Senior ministers were being briefed on the purchase at a special meeting of Cobra last night. It is not yet clear whether the relocation of OneWeb’s satellite manufacturing from Florida to Britain was a condition of the government taking a stake.

Airbus is likely to emerge as supplier of the low-earth satellites in any network, industry sources said. It is unclear when the purchase will be made, but it is understood that Alok Sharma, the business secretary, has been tasked with completing the deal.

The purchase of OneWeb will be intended as a statement that Mr Johnson remains committed to a sovereign system despite the ravages of the pandemic. A well-placed source warned that the purchase was “messy”, however, and may not provide best value for money. An industry expert said: “We probably won’t ever know whether it’s a good deal or not.”

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Old 26th Jun 2020, 06:22
  #196 (permalink)  
 
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For £400 million (1960 - prices) you could send them to Australia - LOADS of space
The 1960s Ten Pound Poms were beneficial to both Britain and Australia as this movement of people had the effect of raising the average IQ in both countries.
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Old 26th Jun 2020, 09:52
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Originally Posted by ORAC
https://www.thetimes.co.uk/article/b...race-6v783gzj2

Britain puts $500m into satellite race

Boris Johnson is poised to secure the $500 million part-purchase of an American satellite operator as the first step in creating Britain’s own sovereign system to rival the EU’s Galileo.

The prime minister and Rishi Sunak, the chancellor, signed off the purchase of a 20 per cent stake in OneWeb, an operator of low-earth orbit satellites, last night. Although the government technically is making a bid for the stake, British officials said the transaction was at “a very advanced stage”.

OneWeb, which has its headquarters in Britain, filed for bankruptcy in March partly because of the pandemic. Other states, including China, are believed to have been interested in taking a stake. The firm already has 74 of a planned 650 satellites in orbit and claims to be able to deliver broadband and military and civilian GPS on completion......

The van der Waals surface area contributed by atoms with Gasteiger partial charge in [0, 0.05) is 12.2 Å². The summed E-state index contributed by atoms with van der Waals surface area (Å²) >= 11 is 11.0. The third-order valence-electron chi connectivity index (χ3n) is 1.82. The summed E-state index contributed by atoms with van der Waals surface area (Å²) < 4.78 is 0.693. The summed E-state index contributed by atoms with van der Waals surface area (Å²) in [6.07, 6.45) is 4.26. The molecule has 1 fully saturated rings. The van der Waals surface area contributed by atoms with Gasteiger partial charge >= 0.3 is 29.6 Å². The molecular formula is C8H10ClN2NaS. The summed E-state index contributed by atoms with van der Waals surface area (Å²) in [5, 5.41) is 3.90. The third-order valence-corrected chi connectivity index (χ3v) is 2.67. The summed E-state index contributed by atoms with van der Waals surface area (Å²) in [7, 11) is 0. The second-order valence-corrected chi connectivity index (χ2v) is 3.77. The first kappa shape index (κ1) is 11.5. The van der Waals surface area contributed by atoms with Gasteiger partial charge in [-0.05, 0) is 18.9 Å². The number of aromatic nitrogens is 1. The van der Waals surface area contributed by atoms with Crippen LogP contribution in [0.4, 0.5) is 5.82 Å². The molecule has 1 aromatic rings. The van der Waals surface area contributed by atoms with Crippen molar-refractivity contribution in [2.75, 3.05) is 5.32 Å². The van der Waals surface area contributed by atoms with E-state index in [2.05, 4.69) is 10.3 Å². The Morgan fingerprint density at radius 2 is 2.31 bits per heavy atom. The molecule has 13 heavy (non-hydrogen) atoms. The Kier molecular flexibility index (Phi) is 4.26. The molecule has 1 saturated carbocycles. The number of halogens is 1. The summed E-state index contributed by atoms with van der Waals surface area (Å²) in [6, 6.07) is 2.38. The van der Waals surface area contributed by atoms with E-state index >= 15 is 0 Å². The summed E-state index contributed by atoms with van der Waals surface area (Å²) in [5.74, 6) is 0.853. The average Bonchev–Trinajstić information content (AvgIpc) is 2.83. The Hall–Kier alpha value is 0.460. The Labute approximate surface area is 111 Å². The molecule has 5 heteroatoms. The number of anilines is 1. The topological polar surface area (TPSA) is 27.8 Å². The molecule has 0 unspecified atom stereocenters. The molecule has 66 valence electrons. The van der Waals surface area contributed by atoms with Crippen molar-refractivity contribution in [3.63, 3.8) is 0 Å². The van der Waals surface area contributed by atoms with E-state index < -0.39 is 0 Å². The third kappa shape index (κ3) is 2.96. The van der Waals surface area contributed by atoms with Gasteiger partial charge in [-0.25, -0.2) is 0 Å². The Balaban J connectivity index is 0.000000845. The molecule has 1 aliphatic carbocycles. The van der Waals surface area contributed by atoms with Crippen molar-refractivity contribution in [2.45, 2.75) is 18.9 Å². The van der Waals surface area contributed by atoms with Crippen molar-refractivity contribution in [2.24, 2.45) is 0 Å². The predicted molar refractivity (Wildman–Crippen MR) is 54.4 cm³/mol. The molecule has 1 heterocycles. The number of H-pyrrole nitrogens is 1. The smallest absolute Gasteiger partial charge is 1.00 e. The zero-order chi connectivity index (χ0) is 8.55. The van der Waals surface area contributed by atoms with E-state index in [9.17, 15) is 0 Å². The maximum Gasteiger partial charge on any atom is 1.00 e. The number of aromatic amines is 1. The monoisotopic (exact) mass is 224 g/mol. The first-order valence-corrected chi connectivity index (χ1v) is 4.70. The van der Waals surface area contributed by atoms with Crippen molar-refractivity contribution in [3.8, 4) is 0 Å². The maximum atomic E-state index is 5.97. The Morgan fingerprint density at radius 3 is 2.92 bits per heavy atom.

Senior ministers were being briefed on the purchase at a special meeting of Cobra last night. It is not yet clear whether the relocation of OneWeb’s satellite manufacturing from Florida to Britain was a condition of the government taking a stake.

Airbus is likely to emerge as supplier of the low-earth satellites in any network, industry sources said. It is unclear when the purchase will be made, but it is understood that Alok Sharma, the business secretary, has been tasked with completing the deal.

The purchase of OneWeb will be intended as a statement that Mr Johnson remains committed to a sovereign system despite the ravages of the pandemic. A well-placed source warned that the purchase was “messy”, however, and may not provide best value for money. An industry expert said: “We probably won’t ever know whether it’s a good deal or not.”
Perhaps Boris could ask Huawei to get it working for him.
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Old 26th Jun 2020, 09:58
  #198 (permalink)  
 
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Sallyann 1234
Not sure if it is just me, but $500m seems a little cheap, its the price of 3-4 secondary schools, or one medium sized hospital in the UK.
Kind regards
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Old 26th Jun 2020, 11:06
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$500 million part-purchase, not the whole thing.
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Old 26th Jun 2020, 11:17
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Originally Posted by Mr Mac
Sallyann 1234
Not sure if it is just me, but $500m seems a little cheap, its the price of 3-4 secondary schools, or one medium sized hospital in the UK.
Kind regards
Mr Mac
The money seems to be for part-purchase of a bankrupt satellite operator, and nothing more.
Another larger investment would be needed to complete the project as the planned communications network.
To change the system to operate on the same principles as existing GNSS would require complete replacement of all hardware both in space and on the ground, so not a wise investment from that point of view.

But I recall that when the OneWeb system was originally promoted there was a suggestion that it could have a secondary function as a positioning system. I haven't taken the trouble to read up on the theory of this - it will be on the web somewhere - but it would be totally incompatible with existing receivers and of unproven accuracy. If Boris has bought into OneWeb in the expectation of making such use of it I hope he taken much expert advice.